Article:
In the following sections, it will be shown how enhanced dynamics is related to the heterogeneity and/or non-Gaussian parameters of dynamics.

Heterogeneous Dynamics of Ions in Porous Lithium Silicates

Recently, the importance of space and time heterogeneity in the catalyst was pointed out and several experimental methods begin to apply [9]. Under these circumstances, the knowledge obtained from the molecular dynamics simulation will be useful to understand the nature of dynamics in nanostructured materials. Here we will characterize the heterogeneous dynamics by MD simulations in porous systems [1]. In the original lithium silicate glasses, motions of ions were found to be extremely heterogeneous [3, 4] as shown in Chapter 5, and therefore it is interesting to examine how such heterogeneous dynamics are affected by introducing pores.

When we consider the effect of perturbation by introducing pores, it should be kept in mind that there are remarkable similarities in dynamics between ions in ionically conducting glasses, glass-forming molecules, and/or ionic liquids [3, 4]. This means that changes affected by such modifications of systems are important not only for understanding the ionics in ionically conducting glasses but also for understanding related slow dynamics in molecular and ionic glass-forming materials.

Non-Gaussian Parameters of Ions in the Porous System

Here the heterogeneity of the dynamics means the coexistence of fast and slow particles (ions) in transport properties [10]. How can we characterize the heterogeneity? One of the indexes to characterize the heterogeneous dynamics is the non-Gaussian (NG) parameters [11]. NG parameters, a2, are defined by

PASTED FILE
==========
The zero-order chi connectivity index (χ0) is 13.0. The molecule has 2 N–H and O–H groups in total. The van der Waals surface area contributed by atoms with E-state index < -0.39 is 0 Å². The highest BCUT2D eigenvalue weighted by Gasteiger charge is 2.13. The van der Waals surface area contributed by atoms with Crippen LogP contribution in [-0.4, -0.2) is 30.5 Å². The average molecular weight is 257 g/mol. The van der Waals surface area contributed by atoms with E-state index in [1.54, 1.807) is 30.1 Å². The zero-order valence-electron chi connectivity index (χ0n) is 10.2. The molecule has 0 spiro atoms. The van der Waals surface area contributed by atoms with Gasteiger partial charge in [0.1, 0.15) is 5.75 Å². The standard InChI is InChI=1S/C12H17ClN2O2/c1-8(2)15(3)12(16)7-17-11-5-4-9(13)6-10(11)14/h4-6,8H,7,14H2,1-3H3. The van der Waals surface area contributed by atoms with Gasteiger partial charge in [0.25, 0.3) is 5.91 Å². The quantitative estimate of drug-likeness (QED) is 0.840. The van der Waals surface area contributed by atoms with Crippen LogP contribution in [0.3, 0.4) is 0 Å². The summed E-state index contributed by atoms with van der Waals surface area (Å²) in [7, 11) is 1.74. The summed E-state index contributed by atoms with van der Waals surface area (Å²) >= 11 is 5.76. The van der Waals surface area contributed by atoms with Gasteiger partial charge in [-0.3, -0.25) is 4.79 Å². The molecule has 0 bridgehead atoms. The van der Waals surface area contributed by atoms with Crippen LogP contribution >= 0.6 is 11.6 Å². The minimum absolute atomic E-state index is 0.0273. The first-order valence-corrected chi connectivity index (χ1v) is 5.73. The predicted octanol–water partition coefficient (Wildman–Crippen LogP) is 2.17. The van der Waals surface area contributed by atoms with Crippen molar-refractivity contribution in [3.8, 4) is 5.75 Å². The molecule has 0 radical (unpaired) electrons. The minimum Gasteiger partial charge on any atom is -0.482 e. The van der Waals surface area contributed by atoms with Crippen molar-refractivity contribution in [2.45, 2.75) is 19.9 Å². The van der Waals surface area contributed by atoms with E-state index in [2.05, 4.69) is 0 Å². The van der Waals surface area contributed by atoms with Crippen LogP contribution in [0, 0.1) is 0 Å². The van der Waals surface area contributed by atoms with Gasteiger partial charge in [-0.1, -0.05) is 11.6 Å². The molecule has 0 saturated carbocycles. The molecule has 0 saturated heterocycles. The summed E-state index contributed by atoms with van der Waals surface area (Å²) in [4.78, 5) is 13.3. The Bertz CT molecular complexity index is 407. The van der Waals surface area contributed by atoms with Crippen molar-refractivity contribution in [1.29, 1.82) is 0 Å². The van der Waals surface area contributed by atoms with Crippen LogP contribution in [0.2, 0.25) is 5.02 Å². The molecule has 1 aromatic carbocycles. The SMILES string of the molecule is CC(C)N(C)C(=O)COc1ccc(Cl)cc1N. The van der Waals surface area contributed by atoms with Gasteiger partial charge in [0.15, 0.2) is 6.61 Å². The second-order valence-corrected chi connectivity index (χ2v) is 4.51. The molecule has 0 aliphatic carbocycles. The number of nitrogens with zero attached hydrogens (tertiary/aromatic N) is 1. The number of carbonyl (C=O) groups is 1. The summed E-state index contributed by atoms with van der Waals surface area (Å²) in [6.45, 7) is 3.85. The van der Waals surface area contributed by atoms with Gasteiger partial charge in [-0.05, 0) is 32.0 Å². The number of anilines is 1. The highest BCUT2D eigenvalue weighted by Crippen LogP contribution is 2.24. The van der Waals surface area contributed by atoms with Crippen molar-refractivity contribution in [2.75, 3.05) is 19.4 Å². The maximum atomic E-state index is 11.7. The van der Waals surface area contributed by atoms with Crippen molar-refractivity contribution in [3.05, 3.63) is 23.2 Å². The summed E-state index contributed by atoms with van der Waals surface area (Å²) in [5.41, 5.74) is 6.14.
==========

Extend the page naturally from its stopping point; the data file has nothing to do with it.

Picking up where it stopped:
The parameter characterizes the deviation of Gs(r, t) from the Gaussian form. That is, the NG parameter becomes 0 if the dynamics are Gaussian.

In Fig. 7.2, NG parameters of Li ions for the porous lithium disilicate obtained in NVE conditions for p = 2.47 (purple, solid),

p = 2.14 (pink, short-dashed), p = 1.98 (red, 2-dot dashed) and 1.58 (blue, dashed) (densities are in g cm"3) at 600 К are shown. In the bottom panel of Fig. 7.2, corresponding MSDs of Li ions are shown. For all porous systems examined, non-Gaussian characters are found at least for the time scales covered in the present work.

From this figure, one can see that atp = 1.98, the non-Gaussianity is the smallest, although the heterogeneity cannot be neglected. As already shown in Chapter 6, at this density, the diffusion coefficient shows the maximum.

Top: Non-Gaussian parameters of Li ions for the porous lithium disilicate obtained in NVE conditions for p

Figure 7.2 Top: Non-Gaussian parameters of Li ions for the porous lithium disilicate obtained in NVE conditions for p = 2.47 (purple, solid) (original system), p = 2.14 (pink, short-dashed), p = 1.98 (red, 2-dot dashed) and 1.58 (blue, dashed) at 600 K. In the porous system with the highest mobility, the non-Gaussianity decreases but still have a positive value for the longest time. Bottom: Corresponding mean-squared displacements of Li ions. The same kinds of curves and colors as those in the top column are used. The magnitude of the values shows the opposite trend to the Li ions. Reprinted with permission from Habasaki, J., Ngai, K. L. (2018), Heterogeneous dynamics in nano porous materials examined by molecular dynamics simulations-effects of modification of caged ion dynamics,/. Non-Cryst. Solid, 498, pp. 364-371. Copyright (2018), Elsevier.

If non-Gaussian parameters for porous systems and original system at 600 К were compared, the maxima of the parameter in porous systems are found to shift toward shorter time in the region with enhancement of dynamics [1]. The maxima are located near [12], which is the beginning of the power law regimes after the jumping out of some of ions from their cages, and hence the value is correlated to the time, txl, when the caging region ends.

As discussed in Chapter 4, multifractality is another possible measure of the heterogeneity of structures and hence it will be interesting to apply multifractal analysis to the structures and dynamics of porous materials. Examples of such analyses are explained in Chapters 2 and 5.